The City As Classroom

Illustrations by Jim Stoten

Film Society of Lincoln Center
Walter Reade Theater, 165 W. 65th St., nr. Amsterdam Ave.; 212-875-5600

Mom Ayun Halliday: “I know lots of families go to the movies, but my son was one of the only kids at a 6 p.m. screening of the French animated movie The Rabbi’s Cat, which touches on Judaism and Islam in twenties Algeria. He got this big lesson about some central tenants of two major world religions.”

Seventh-grader Milo Kotis: “I got to meet [director] Joann Sfar, and he even made a drawing for me! I felt like a real celebrity.”

Hospital Pathology Lab

Mom Ivette Mayo: “We toured the pathology lab of the hospital where my husband works. We went from looking at the single-cell hydra under a microscope at home to watching a pathologist work with living tissue.”

Seventh-grader Fiona Fragomen: “I wasn’t freaked out or anything because my father is a doctor, and I’ve been on rounds with him and seen some pretty gross stuff. I loved seeing how the slides are made: You need to ferment and then put it through many machines and create pigments.”

Grand Central Terminal
89 E. 42nd St., nr. Park Ave.;

Mom Laura Cain: “We didn’t go to the station because it’s historic; we went to see who works there. We talked to a police officer, a conductor, the guy shining shoes … my kids saw the practical way the place operates.”

Fourth-grade sisters Abigayle and Rebecca Cain: “We liked the gigantic clock and talking to the people. We met a girl, and she taught us a little bit of French, but we forgot it. We just remember bonjour and non.”

Fat Cat
75 Christopher St., at Seventh Ave.; 212-675-6056

Mom Bethany Vedder: “One afternoon a week, the club lets homeschoolers come in to shoot pool or play shuffleboard and Ping-Pong. We go partially for social time, but also because those games improve my 10-year-old’s math, logic, and strategy skills.”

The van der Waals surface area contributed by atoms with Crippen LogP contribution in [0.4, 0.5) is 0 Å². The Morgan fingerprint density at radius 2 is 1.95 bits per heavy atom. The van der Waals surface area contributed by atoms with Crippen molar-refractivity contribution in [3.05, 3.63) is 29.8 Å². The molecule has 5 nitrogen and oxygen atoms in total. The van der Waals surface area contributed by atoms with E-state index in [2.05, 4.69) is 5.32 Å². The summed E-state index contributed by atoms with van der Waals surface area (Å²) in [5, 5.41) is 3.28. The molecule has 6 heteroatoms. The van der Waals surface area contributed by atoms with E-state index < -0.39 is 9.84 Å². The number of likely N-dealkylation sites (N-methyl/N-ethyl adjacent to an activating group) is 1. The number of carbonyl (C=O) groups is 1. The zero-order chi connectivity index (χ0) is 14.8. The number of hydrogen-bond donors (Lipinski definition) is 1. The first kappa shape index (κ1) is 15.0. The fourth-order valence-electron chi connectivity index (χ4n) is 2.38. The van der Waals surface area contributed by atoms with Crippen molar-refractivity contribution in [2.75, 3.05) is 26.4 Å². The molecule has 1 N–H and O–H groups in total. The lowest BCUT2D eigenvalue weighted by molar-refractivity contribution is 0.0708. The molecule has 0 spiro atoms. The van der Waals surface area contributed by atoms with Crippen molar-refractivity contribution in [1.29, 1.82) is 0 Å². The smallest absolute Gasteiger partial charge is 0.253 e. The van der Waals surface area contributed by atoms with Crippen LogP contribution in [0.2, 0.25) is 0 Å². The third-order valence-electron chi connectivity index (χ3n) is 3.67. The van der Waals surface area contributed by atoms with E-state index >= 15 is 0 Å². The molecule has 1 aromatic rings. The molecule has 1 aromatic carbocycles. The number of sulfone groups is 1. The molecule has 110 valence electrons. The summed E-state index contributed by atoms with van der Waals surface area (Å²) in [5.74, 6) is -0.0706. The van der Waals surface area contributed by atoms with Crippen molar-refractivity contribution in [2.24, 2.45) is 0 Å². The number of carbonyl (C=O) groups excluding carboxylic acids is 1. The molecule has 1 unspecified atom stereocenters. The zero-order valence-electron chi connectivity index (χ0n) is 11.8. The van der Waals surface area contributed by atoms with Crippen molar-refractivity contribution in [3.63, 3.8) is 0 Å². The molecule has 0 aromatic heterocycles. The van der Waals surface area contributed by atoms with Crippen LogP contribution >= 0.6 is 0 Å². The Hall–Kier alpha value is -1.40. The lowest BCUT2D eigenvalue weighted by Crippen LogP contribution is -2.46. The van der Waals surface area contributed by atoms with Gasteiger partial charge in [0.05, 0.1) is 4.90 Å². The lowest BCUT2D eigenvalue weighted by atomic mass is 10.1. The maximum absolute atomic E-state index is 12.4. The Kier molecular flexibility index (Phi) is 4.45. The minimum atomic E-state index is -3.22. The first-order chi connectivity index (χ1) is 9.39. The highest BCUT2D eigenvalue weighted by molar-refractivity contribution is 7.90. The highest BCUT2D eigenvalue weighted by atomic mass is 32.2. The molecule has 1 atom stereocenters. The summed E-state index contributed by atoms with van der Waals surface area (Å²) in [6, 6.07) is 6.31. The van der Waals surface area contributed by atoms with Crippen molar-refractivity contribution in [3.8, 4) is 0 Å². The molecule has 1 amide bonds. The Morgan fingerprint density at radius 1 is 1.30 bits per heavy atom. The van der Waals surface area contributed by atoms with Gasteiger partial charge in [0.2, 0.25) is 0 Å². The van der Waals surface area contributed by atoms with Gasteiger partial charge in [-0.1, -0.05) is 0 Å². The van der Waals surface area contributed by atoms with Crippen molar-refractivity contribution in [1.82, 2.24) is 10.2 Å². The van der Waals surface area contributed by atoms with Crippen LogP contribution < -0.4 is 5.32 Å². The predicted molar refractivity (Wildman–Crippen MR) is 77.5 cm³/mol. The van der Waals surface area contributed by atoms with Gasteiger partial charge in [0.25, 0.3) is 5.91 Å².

Fifth-grader Douglas Vedder: “I like playing pool, and I couldn’t do it anywhere else. Plus, I get to talk about Minecraft with my friends.”

Beczak Environmental Education Center
35 Alexander St., Yonkers, N.Y.; 914-377-1900

Mom Sabrina Funk: “We went seine fishing in the Hudson River. My son is interested in underwater creatures, so we’re always doing life-science kind of stuff.”

Second-grader Finley Funk: “I liked putting on the waders and taking out the nets. It was cool to drag in the little jellyfish.”

97th Street Greenmarket
W. 97th St. at Columbus Ave.

Mom Christy Young: “They’d been shopping with me before, but I realized they didn’t even know what the word local meant in terms of food. I explained what was in season, and we did some math when I got change.”

Fourth-grader Lily Young: “Some of the vegetables still had dirt on them and green stuff at the top. They weren’t packaged like they are in the grocery store.”

Victorian Gardens at Wollman Rink
Central Park at 59th St.; 212-982-2229

Mom, Regan Avery: “When we go on the rides, we talk about physics, like centrifugal force, how if you sit on the outside seat of the roller coaster, you’re going to get smushed against the side. They have one of those really big slides, so we talk about gravity, too.”

Pre-kindergartner, Mason Avery: “My mommy and I went more than once. We had fun. My favorite was the truck ride. I got to drive!”

The Brooklyn Bee
Fort Greene;

Mom, Sandra Leong: “The beehives are on urban-beekeeper John Howe’s rooftop. He showed us the queen and talked about pollination, and the kids got to take the honey off the honeycomb. It was real hands-on science.”

Third-grader, Brennan-Pierson Wang: “I learned so much: Bees live in a community and have individual jobs, and they care for their babies and report to their queen.”

Reported by Raven Snook.

The City As Classroom